• Movement of the various parts of the heart muscle especially after heart attack. This can be regional (RWMA) or global.
    • Walls of the heart – Left Ventricular Hypertrophy (LVH), Dilated Cardiomyopathy.
    • The presence of fluid around the heart. This condition is known as pericardial effusion. An echocardiogram is the quickest way to diagnose this condition.
    • Problems with the valves of the heart. The decision whether a person with valve disease require an heart surgery is often made by an echocardiogram.

Can 2D ECHO tell you whether blockages are present or not?

Unfortunately they do not. They do not give the picture of the arteries of the heart. Other types of tests are required to diagnose this condition. However an echo cardiogram can give indirect evidence that a person has blocked arteries by examining the strength of the heart muscle. Ultrasonic contrast agents can also show the amount of blood the heart muscle is receiving.

What is a Trans- Esophageal Echocardiogram?

Transesophageal echocardiogram (TEE) uses the same sound wave technology that a regular echocardiogram uses but the pictures are taken by inserting a special probe into the esophagus (the food tube that connects the mouth with the stomach) rather than by placing it on the patient’s chest wall. An overnight fasting is required for this test.

This test is done for several reasons:

    • In some people, a regular echocardiogram cannot get good pictures of the heart due to the anatomy of their chest. Taking the picture from the esophagus circumvents that problem.
    • In some people, the part of the cardiovascular system the physician is interested in taking pictures of is not accessible by a regular echocardiogram.
    • Sometimes the regular echocardiogram shows something that is only suggestive of abnormality. To find out for sure a transesophageal echocardiogram is required.

CT Angiography

What is Coronary Calcium Score Scan?

In this test pictures are taken of the heart to look for the presence of calcium deposits in coronary arteries. Calcium deposits are a very specific sign of coronary artery disease. Hence this test is done to rule out Coronary Heart Disease. A high Calcium score indicates higher chance of plaque deposition. Unlike CT coronary Angiogram, X ray contrast is not injected into the blood.

Normal 0
Mild < 150
Moderate 150 – 400
Silver > 400

What is CT Coronary Angiogram?

Coronary computed tomography angiography (CTA) is a non-invasive heart imaging test to determine if either fatty or calcium deposits (plaques) have built up in the coronary arteries. It is used for

    • Diagnosis of coronary artery disease (CAD)
    • Diagnosis of in-stent restenosis
    • Evaluation of coronary bypass graft patency

Do I need to be on fasting for CTA?

It is not necessary to go without food or drink before the procedure but a full stomach is not advisable as this together with the contrast agent might make you feel nauseated. However each radiology facility will ask you to follow their own requirements regarding any fasting before the test.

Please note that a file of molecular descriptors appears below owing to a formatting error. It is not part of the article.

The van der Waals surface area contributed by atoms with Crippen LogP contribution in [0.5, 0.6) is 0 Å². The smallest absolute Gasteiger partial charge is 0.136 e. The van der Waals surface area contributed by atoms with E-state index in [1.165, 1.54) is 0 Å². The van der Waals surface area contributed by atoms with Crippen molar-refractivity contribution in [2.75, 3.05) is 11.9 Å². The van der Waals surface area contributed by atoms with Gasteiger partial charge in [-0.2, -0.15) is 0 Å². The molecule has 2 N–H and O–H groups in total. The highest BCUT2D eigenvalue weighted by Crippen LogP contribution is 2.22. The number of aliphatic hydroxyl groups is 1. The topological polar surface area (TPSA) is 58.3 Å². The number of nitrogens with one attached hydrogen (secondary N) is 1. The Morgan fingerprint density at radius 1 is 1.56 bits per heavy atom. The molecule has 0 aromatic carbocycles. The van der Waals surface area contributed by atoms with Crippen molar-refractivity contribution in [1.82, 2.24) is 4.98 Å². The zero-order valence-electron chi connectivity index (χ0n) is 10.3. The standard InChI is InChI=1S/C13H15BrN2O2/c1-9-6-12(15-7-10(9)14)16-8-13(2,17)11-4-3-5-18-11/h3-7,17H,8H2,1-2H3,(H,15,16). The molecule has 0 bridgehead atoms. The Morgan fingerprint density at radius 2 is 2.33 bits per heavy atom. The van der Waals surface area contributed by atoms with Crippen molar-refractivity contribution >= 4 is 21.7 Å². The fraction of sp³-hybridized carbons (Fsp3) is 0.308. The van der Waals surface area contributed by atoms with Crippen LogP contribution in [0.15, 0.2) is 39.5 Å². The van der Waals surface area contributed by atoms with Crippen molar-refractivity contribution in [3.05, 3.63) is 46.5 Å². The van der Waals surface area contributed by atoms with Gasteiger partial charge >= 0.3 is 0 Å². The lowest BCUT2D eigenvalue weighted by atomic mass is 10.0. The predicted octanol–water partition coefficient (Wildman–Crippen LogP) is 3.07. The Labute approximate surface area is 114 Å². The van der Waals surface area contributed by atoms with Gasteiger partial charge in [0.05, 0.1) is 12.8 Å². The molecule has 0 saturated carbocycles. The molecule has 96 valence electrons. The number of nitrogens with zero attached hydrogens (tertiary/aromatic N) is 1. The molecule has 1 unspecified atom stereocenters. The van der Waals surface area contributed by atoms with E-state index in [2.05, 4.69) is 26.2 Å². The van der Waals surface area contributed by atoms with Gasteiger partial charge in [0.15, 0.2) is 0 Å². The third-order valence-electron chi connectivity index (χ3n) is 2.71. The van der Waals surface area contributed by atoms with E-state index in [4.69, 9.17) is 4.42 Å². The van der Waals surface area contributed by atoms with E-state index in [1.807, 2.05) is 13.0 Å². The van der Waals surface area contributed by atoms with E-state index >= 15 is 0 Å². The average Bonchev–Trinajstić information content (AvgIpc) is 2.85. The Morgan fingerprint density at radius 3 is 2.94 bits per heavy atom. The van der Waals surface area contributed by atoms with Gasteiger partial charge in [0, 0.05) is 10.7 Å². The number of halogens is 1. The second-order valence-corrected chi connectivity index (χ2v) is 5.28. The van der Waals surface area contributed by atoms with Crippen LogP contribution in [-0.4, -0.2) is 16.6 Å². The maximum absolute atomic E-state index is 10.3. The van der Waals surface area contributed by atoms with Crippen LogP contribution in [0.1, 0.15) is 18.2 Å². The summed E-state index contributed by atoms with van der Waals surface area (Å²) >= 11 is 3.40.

How is CT Angiogram done?


A CT scan technician will guide you into the CT scanning room, where you’ll see a table and a large, doughnut-shaped device called a gantry. You will be made to lie down on the padded table and asked to lie very still during the scan and hold your breath for a brief time to minimize any body movement.

You will receive an injection of IV fluid contrast to outline the coronary arteries and structures so the physicians can better view your heart and coronary system. During the scan you may hear a humming noise but you will not feel anything unusual. You may feel the table move while images are being taken at certain locations of your body. The technician will be monitoring you during the entire exam through a window and can communicate with you via an intercom.

A medication to slow the patient’s heart rate (Beta Blocker) may be given in some cases where heart rate is high.

During a cardiac CT scan an x-ray machine will move around your body in a circle. The machine will take a picture of each part of your heart. It will take about 1- 2 hours though the actual scan occurs in just few minutes. The computer will put the pictures together to make a three-dimensional (3D) picture of the whole heart.

What does 64-slice mean?

The number refers to the number of slices the CT scanner can image in a fraction of a second. A 64 slice scanner produces 64 images per rotation. This takes approximately 5 seconds. CT scanner offers the ability to provide a compressive view of the coronary arteries in 5 heart beats.

Are 256 and 320 slice CT scanners better?

It seems just like yesterday when we were thinking that 64 slice CT scanners are the best and the latest thing in cardiac diagnostics. But technology is moving forward and now there 256 slice and 320 slice CT scanners.

The newer scanners promise greater diagnostic accuracy of CT coronary angiography. But the current thinking is that compared to the cost and accuracy of 256 or higher to a 64 slice scanner, most cardiac associations are of the opinion that 64 slice is good enough.


Does CTA have a high radiation exposure?

A The reported effective radiation doses for retrospectively gated, single-source, 64-slice CT scanning have ranged from 9.5-21.4 mSv as compared to 0.02 mSv of a single chest X ray. However, various technologies and techniques have made it possible to lower the dose to less than 5 mSv, and doses of less than 1 mSv are possible in some patients.